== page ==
How to Loosen a Tight Calf Muscle

Tight calf muscles can occur for a variety of reasons, even if you haven't had an injury. Whether you're an athlete, a recreational runner or someone who enjoys wearing high heels, you likely have tightness in these muscles.

There are several stretches you can do for tight calf muscles. (Image: LimaEs/iStock/GettyImages)

According to a February 2019 study published by the International Journal of Physiotherapy and Research, the most common disorder that occurs in healthy people is muscle tightness, and the calf muscles — gastrocnemius and soleus muscles — are at the top of the list.

1. Stretches for Tight Calf Muscles

Oxford Health recommends that you stretch your calf muscles two to three times per day to help improve flexibility and increase your range of motion. Hold each stretch for 20 to 30 seconds, and repeat three times on each leg.

Move 1: Seated Towel Stretch

The seated towel stretch is a low-intensity stretch that can be progressed as your flexibility improves.

  1. Sit on a firm surface with your legs out in front of you.
  2. Loop the middle of a towel around the ball of your foot, holding one end in each hand.
  3. Keeping your knee straight, slowly pull the towel toward you until you feel a stretch along the back of your lower leg.

If this seated position is difficult for you, bend the leg that is not being stretched to reduce pressure on your back and hamstrings.

Move 2: Standing Gastrocnemius Stretch

  1. Stand facing a wall, and stagger your feet.
  2. Place both palms on the wall at shoulder height.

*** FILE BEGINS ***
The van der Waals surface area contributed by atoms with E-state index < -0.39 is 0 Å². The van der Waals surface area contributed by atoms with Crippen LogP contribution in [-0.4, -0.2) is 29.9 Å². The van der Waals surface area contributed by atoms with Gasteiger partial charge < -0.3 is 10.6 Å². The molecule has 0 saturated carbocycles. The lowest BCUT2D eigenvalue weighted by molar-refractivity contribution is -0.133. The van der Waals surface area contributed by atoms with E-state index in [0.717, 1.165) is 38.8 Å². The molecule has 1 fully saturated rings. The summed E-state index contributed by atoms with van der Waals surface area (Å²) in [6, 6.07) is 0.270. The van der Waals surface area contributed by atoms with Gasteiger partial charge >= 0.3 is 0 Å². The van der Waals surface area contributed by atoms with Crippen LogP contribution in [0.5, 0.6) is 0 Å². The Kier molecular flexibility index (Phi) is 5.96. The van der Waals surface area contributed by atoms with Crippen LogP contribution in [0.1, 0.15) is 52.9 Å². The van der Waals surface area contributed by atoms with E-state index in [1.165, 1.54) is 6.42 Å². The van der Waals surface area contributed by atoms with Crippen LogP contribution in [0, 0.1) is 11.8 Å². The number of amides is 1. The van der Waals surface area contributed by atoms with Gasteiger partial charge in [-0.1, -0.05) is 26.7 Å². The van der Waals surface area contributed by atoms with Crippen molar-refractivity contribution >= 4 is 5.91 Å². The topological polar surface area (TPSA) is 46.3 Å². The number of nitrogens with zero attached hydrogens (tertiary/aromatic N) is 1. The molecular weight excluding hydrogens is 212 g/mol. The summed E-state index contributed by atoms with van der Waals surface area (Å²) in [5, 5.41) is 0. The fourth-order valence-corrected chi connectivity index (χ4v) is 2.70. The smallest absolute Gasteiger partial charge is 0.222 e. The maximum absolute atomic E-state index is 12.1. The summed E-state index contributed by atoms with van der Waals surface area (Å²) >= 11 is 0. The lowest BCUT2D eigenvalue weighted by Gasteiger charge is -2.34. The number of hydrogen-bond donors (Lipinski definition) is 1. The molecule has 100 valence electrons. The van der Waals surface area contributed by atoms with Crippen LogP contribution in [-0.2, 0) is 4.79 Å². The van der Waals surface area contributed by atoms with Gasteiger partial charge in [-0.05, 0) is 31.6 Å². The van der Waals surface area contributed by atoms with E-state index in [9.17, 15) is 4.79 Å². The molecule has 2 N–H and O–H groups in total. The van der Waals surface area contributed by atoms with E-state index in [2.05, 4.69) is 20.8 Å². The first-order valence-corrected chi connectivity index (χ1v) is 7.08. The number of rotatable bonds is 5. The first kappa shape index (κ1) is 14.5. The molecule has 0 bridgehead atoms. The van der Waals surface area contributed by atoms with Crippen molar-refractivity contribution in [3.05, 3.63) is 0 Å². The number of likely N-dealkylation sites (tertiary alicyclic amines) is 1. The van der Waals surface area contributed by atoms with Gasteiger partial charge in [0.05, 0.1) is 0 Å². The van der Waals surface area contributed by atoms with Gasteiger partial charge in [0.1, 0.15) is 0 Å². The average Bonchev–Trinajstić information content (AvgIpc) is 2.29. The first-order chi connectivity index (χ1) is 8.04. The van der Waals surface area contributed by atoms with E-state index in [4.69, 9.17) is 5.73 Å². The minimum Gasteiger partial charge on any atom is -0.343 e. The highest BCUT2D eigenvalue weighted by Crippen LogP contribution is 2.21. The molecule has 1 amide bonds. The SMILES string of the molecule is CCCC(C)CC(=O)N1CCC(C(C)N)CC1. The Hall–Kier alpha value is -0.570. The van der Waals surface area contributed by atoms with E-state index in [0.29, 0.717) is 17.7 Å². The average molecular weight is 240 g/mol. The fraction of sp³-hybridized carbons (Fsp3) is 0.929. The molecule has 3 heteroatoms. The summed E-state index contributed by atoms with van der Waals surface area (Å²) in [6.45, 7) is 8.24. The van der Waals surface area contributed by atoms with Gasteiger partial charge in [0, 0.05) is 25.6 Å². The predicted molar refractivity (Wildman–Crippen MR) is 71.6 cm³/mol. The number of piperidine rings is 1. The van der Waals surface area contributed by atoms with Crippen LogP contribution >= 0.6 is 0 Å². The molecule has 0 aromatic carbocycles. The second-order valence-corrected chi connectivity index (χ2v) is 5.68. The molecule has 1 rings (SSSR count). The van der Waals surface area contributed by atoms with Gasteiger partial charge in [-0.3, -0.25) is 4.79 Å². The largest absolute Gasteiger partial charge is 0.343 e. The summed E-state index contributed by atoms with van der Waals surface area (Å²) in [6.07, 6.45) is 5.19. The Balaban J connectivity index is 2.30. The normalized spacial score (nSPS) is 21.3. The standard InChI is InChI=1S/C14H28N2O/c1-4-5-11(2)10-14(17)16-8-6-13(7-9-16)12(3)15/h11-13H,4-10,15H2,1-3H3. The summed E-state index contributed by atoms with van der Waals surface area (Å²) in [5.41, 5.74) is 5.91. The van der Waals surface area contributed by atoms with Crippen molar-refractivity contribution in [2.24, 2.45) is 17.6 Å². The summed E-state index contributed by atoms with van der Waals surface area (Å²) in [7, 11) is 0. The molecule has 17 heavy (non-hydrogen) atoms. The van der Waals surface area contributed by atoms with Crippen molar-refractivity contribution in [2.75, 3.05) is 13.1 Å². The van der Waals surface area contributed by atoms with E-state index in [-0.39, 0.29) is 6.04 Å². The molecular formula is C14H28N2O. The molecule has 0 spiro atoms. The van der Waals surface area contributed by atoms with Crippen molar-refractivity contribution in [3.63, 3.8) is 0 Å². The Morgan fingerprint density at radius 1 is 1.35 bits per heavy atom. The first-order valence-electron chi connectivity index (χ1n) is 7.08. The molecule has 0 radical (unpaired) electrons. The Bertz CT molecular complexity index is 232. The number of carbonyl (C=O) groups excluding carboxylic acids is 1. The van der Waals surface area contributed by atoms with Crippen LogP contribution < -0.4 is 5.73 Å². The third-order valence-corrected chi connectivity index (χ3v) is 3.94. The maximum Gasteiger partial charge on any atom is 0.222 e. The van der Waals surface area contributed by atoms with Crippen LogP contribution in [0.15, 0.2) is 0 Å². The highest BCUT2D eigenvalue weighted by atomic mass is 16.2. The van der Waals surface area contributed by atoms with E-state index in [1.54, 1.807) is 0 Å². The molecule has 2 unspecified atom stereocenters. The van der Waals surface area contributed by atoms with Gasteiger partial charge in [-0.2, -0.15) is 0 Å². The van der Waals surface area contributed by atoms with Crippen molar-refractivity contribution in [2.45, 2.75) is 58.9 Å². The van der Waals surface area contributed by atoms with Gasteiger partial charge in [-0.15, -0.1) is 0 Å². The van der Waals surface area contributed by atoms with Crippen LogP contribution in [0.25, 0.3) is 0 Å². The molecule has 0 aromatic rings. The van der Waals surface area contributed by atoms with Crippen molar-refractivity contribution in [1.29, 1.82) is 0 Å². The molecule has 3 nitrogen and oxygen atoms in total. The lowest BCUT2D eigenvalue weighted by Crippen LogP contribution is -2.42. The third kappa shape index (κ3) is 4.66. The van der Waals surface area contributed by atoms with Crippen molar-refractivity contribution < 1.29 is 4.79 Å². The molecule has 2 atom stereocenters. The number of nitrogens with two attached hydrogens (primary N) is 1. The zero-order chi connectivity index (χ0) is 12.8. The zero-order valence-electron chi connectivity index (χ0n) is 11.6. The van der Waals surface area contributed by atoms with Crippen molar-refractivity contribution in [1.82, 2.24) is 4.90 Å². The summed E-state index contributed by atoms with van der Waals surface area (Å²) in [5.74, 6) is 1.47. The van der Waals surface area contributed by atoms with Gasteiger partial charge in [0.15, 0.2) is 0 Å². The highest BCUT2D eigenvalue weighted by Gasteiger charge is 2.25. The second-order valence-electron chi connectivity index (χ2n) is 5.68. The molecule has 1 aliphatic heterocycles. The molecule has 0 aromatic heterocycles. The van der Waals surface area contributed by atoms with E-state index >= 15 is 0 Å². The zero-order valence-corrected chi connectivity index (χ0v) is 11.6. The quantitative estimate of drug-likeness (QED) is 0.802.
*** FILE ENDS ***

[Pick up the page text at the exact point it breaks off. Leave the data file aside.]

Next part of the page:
3. Keeping the heel of your back leg planted, bend your front knee and slowly lean toward the wall.
  4. Stop when you feel a stretch along the calf of your back leg.

Move 3: Standing Soleus Stretch

The standing soleus stretch is performed the same way as the standing gastrocnemius stretch, but with the back knee slightly bent.

Move 4: Standing Stair Stretch

The stair stretch is a more aggressive calf stretch. Do not perform this stretch if it causes you pain.

  1. With your knee straight, stand on the ball of your foot on the bottom step of a flight of stairs, with your heel hanging off the edge. Keep your opposite foot fully on the step to help maintain your balance.
  2. Holding onto the rail for support, slowly shift your weight over the leg you are stretching, allowing your heel to drop below the step.
  3. Stop and hold when you feel a strong pull or slight burning along your calf, but no pain.
  4. Repeat this stretch with your knee slightly bent to target your soleus muscle.

2. Active Range-of-Motion Exercises

Calf tightness can develop from sitting or standing in one position for an extended period of time. Active range-of-motion exercise will improve circulation to your tight calf muscles, helping them to loosen up. These exercises can be done at work, without even leaving your desk.

Move 1: Ankle Pumps

  1. Sit on the edge of your chair. Straighten your knee with your heel resting on the floor.
  2. Push your toes down toward the floor as if you are pressing a gas pedal. Hold for two to three seconds; then relax.